16% of US high school science teachers are young-earth creationists

The future and how I weep for it:

The researchers polled a random sample of nearly 2000 high-school science teachers across the US in 2007. Of the 939 who responded, 2% said they did not cover evolution at all, with the majority spending between 3 and 10 classroom hours on the subject. [...]

When Berkman's team asked about the teachers' personal beliefs, about the same number, 16% of the total, said they believed human beings had been created by God within the last 10,000 years.

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17 Responses:

  1. fantasygoat says:

    Don't worry, you'll be dead before the real grim meathook future hits. Maybe.

    I mean, you're retired and have no kids, you're almost off the grid.

    • scullin says:

      I think he might be worried that by the time he gets his all ages permits, he's going to need to change the name to the Homunculus Lounge, since the kids will have no idea what DNA is.

  2. flipzagging says:

    I'd like to see a trendline. I bet in the 1940s and 1950s you'd see even more young-earth creationists, maybe up to 30 or 40%.

    But after a low in the 1970s it might be climbing back up. All due to efforts by creationists to look like science, plus cutbacks in education resulting in less qualified teachers.

    • volkris says:

      I doubt it's cutbacks in education steering people away, but rather the amazing amount of bullshit teachers have to go through these days.

      Most people don't realize how much of a teacher's job is now taken up by paperwork, bureaucracy, and attempts to not get sued.

      People don't go into teaching for the money (and those who do generally suck at it), so when the teachers aren't allowed to teach the better ones start looking for other employment.

  3. giles says:

    Aw, I thought that said "Beakman" for a second.

    Those 320 teachers should be rounded at and screamed at by the Aphex thing from the "Come To Daddy" video until they stop believing in their ludicrous medieval god.

  4. mc_kingfish says:

    My theory is God only spontaneously created stupid people.

    The ones who could conceive of something more complex he let figure it out on their own.

  5. lightinchains says:

    Saw something interesting today - in Germany, pupils are taught around 9-11 the importance of the bone marrow register. As a result, they have the largest bone marrow register of any European country and the lowest per capita death via leukemia.

  6. gible says:

    If I was teaching science, I'd be discussing creationism in class too, not because I think its valid but because it a topical issue and the best place do have that discussion would be as part of teaching evolution.

    • matthewn says:

      So if you were teaching science ... you wouldn't stick to science.

      I am glad you are not teaching science.

      • gible says:

        I suppose you think that discussing ethics would be out of place in a science classroom too

        • matthewn says:

          Not at all. Discussing the ethical implications of scientific research, for instance, would be completely appropriate -- in a way that discussion of myths simply cannot be.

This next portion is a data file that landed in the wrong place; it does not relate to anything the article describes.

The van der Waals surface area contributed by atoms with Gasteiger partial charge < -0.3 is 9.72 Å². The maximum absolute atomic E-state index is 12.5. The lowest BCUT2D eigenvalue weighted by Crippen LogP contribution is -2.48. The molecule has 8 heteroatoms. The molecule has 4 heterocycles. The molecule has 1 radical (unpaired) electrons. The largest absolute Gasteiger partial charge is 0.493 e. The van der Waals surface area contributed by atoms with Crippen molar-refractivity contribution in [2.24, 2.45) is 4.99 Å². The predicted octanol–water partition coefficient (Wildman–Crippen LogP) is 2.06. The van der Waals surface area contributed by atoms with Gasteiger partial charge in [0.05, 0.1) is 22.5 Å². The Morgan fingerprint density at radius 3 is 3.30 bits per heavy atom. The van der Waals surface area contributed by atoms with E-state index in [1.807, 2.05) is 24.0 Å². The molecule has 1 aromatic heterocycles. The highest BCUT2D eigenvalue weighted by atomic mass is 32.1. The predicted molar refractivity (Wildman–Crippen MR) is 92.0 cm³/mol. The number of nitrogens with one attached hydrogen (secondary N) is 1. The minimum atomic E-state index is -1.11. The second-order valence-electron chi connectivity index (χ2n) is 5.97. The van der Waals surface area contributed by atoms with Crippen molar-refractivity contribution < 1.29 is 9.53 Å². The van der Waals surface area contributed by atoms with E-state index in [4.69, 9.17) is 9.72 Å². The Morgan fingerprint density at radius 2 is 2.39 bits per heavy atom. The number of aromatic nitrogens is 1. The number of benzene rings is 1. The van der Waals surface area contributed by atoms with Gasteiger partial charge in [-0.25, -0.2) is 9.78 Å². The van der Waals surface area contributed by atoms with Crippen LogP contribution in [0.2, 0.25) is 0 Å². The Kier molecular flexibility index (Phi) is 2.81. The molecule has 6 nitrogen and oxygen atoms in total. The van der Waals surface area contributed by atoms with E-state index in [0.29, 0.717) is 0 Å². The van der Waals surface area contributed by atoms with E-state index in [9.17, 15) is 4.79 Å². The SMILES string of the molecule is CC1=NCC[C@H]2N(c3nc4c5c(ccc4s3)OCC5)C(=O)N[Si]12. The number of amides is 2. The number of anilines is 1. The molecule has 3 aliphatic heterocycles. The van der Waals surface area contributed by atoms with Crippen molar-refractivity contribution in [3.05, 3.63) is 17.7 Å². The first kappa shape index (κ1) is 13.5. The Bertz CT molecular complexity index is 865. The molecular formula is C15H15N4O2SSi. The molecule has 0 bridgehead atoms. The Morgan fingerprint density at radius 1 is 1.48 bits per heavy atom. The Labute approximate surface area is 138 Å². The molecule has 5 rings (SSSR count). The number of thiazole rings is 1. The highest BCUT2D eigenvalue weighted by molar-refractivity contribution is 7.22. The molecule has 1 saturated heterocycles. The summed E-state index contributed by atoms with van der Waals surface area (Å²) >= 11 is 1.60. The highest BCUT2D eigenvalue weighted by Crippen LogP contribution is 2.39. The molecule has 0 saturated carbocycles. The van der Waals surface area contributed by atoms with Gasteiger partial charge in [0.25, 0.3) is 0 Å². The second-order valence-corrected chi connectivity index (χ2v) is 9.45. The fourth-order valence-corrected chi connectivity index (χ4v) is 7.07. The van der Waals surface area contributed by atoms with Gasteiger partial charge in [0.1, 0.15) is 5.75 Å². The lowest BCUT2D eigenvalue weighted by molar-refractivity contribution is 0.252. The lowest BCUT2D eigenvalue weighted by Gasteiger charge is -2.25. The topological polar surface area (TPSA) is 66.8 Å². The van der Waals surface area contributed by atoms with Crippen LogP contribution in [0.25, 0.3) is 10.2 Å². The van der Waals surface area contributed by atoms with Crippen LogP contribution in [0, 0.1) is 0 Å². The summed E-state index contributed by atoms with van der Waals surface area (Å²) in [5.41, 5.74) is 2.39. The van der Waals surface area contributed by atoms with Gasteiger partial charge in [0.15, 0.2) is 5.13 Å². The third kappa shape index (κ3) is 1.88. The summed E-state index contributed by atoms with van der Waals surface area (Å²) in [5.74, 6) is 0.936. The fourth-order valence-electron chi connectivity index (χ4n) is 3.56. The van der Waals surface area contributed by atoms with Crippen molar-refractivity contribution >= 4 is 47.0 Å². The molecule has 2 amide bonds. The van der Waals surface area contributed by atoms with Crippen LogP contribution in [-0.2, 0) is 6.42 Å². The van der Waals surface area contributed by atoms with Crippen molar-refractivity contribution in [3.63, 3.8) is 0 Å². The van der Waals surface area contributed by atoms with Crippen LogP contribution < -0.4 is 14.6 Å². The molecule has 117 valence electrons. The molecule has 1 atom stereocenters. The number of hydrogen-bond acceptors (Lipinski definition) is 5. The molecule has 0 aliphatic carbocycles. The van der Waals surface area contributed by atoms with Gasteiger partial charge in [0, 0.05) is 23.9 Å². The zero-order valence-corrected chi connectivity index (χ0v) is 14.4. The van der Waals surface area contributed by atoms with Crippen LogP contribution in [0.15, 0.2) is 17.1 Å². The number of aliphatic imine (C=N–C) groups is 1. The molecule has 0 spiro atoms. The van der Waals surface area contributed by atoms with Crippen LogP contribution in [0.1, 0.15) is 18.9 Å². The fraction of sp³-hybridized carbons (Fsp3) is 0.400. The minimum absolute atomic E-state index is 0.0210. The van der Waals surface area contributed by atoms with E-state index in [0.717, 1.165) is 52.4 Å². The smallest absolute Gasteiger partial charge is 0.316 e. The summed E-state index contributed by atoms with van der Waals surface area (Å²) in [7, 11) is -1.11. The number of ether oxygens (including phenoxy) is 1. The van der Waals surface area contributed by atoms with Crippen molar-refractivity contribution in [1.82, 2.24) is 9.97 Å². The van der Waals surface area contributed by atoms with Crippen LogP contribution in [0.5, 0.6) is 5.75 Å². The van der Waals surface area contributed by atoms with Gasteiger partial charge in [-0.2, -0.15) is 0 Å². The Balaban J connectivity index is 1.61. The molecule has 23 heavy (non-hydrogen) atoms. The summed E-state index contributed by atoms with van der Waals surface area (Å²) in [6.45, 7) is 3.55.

• telecart says:

            Science, Philosophy and Religion (and their respective histories) are intertwined. Teaching one without any regard for the others is part of the problem with western thinking. Compartmentalization and reductionism allows for doublethink.

            Or do you believe science can be properly taught without regard for the history and philosophy of science either? Religion and myths have their place in scientific discourse, going back to Aristotle at the very least. One needs to examine the reasoning that justifies the scientific method, and how things were done before, so that one can appreciate jsut how wrong creationism is.
            Encourage kids to think, not swallow materia.

    • parkrrrr says:

      The best place to have that discussion is as part of teaching the scientific method: "Here's what happens when you decide what results you want before you consider any data. And that whole hypothesis and experiment thing? Forget about it."

  7. babasyzygy says:
  8. strspn says:

    When I am approached my creationists trying to "witness" to me, I blame their opposition to evolution for the sorry state of vaccine production and immunology, telling them that we are decades behind and asking them what their church will do to make up for it.

  9. belgand says:

    I always find these interesting since my girlfriend has her degrees in both biology and secondary education with a teaching license from the state of Kansas. Of course, she found out not long after starting her student teaching that she hates it and we moved to San Francisco not long after.

    Still, as biologists from one of the states that has been the most vocal about their insistence on forcing bullshit on kids I can't help but feel like we could be doing a little bit more to help.

    Then again, fuck that. There's no way in hell I'm going back to the cesspit of a state.

    While this is indeed a problem it's also nice to know that it probably only really affects the asshats who believe in this shit to begin with.